Journey's End

I took up guitar in the fifth grade, inspired by the Ed Sullivan Show appearances of the Dave Clark Five. All these years later, I still consider Glad All Over to be a classic of rock and roll. My first guitar was a Montgomery Wards acoustic, and my parents arranged for me to take lessons from a college girl down the street. Unfortunately, as mentioned elsewhere, she turned out to be a Joan Baez clone--seriously, not only did she have the same tastes, she even looked like Baez. The material she presented brought bile up my throat, things like The Riddle Song ("I gave my love a cherry that had no stone..."). You know, the sort of tune which wants to make you want to snatch the guitar from the perpetrator's hands and smash it to smithereens. Hey! That'd make a good scene in a movie!

I bailed out pronto, and started to teach myself from records instead, with an occasional piece of sheet music thrown into the mix.

By this time, I had had enough of that acoustic, although surprisingly it played fairly well. I didn't want to be a folk singer; they're too wrapped up in good causes to ever get lucky. No, an electric guitar was the only way to go if I was to attract the babes. Guess what? Unbelievably, my parents stumbled upon a 1957 Gibson Les Paul Junior (sunburst finish) for $26 dollars at the local auction barn. They outbid the guy who would become my driver's ed teacher some years later, by one dollar. None of us knew it at the time, but this was an insanely good electric, at an astonishing price. Hell, that's the same model Leslie West played in Mountain some five years later.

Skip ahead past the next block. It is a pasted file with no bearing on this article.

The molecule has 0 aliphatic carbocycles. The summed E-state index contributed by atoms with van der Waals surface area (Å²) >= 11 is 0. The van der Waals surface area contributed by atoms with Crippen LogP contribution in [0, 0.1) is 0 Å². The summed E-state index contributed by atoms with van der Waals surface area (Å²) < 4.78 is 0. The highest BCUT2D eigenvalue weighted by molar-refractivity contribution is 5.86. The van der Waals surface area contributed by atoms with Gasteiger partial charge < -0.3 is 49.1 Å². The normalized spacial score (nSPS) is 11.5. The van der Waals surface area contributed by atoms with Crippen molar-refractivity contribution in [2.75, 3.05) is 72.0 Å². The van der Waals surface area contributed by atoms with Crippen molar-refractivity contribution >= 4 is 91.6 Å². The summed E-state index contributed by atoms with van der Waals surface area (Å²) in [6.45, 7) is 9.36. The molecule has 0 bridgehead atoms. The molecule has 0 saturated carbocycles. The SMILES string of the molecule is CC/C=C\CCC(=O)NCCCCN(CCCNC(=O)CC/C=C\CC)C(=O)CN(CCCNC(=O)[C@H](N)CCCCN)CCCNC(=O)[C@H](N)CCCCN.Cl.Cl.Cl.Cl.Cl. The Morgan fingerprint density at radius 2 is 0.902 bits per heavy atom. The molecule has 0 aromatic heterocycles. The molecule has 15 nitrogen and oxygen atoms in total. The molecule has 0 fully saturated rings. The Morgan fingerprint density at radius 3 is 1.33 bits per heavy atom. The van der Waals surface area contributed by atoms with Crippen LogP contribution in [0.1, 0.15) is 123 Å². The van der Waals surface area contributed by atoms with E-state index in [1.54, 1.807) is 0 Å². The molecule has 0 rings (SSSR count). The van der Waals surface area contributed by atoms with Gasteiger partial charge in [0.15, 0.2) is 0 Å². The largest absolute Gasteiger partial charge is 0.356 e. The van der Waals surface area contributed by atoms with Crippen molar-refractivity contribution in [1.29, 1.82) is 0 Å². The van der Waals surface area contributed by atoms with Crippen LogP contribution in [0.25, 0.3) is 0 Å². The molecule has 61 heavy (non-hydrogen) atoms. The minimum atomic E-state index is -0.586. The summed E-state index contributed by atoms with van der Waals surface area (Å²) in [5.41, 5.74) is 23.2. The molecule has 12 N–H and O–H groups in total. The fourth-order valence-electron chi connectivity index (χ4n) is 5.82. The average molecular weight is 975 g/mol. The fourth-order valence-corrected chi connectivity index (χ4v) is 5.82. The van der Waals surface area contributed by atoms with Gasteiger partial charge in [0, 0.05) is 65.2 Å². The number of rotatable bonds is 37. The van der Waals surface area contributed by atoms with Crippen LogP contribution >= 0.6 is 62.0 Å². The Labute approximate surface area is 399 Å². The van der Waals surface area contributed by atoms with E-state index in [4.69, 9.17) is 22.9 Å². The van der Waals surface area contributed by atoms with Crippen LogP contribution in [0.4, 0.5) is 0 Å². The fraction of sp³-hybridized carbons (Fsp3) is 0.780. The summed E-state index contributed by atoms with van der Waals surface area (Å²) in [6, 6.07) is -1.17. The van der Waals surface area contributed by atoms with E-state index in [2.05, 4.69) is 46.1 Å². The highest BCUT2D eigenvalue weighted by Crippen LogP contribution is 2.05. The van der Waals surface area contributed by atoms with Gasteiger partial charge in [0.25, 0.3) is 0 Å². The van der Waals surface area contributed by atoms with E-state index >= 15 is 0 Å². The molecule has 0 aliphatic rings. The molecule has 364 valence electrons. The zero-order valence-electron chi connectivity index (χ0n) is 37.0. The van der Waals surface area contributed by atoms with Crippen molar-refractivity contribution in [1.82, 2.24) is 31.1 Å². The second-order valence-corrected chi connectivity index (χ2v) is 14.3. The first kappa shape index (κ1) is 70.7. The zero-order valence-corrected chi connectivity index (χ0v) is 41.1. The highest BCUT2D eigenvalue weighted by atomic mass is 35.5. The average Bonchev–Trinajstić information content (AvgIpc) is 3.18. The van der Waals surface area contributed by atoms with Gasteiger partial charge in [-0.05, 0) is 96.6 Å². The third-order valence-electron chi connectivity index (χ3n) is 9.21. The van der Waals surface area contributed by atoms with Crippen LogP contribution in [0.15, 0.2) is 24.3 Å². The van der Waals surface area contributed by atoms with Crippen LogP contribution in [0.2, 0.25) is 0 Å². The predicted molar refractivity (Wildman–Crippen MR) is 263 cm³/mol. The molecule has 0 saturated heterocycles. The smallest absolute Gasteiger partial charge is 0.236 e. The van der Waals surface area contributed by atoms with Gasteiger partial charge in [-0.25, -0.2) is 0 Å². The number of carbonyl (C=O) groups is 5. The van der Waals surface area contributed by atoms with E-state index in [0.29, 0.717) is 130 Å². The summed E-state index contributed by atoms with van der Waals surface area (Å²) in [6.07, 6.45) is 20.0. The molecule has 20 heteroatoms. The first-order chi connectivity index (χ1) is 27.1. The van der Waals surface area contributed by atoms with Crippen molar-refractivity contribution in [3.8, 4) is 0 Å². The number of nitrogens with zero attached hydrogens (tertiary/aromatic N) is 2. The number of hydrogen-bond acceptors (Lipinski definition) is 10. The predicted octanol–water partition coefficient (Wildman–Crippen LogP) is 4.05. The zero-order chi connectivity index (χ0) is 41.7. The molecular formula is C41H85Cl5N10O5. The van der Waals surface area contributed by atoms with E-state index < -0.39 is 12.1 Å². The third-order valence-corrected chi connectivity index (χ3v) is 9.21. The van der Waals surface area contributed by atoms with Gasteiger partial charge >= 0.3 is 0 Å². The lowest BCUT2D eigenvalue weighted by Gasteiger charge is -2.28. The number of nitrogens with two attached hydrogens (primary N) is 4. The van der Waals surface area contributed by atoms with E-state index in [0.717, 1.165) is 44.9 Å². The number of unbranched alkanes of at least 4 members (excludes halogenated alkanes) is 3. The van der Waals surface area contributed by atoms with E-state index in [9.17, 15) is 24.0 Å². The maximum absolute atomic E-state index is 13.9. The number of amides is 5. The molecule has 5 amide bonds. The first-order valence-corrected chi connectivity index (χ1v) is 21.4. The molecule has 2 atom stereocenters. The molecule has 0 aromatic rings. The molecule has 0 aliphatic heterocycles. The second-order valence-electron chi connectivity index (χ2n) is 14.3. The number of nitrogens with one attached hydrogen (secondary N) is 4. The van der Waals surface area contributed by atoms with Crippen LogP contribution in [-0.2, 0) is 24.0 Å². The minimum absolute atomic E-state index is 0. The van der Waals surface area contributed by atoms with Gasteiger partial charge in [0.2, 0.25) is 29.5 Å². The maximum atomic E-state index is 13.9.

My father, very gifted in the shop and at electronics, built me an enormous speaker cabinet driven by a fairly potent Heathkit tube amplifier. Later I moved on to a Sears Silvertone amp which was especially groovy since it sported tremolo and reverb. My old buddy Admiral Andy, a talented artist, painted a likeness of Neptune, god of the deep, on the speaker grill in bold acrylic colors.

Now I could get serious about some real music. I recall learning quite a few of the Dave Clark Five tunes, and then it was on to the Monkees, Paul Revere and the Raiders, some Ventures and stuff of that ilk. For whatever reason, I also mastered a few songs like The Girl from Ipanema and Dominique. That must have been my suave and debonair side peeking out.

But clearly, one needed to have a band in order to perform this stuff, so in junior high we started to assemble one. Our first attempt was a combo with me on guitar, Mark on drums, Armpit on bass and Phil on guitar and organ. We called ourselves Journey's End and even had my brother put together a poster. Unfortunately, the Doors had just come out at this time, and Mark's parents were horrified at the unbridled sex to be found in rock and roll. They were absolutely convinced that the lyrics invariably lead to coition. He was forced to resign. Just as well, anyway; he wanted us to perform some Elvis songs which we considered very square. Nonetheless, I liked Mark. His parents, snooty hot-shots in the academic crowd at ISU, but christo-nazis of the worst sort, so utterly crushed his will that he decided to become a truck driver instead of pursuing a Ph. D. A sudden flare-up of hyperthymesia just brought to mind the incident of the brown thrasher pecking him on top of his noggin when he was spying a little too closely to a nest. I've known quite a few voyeurs over the years.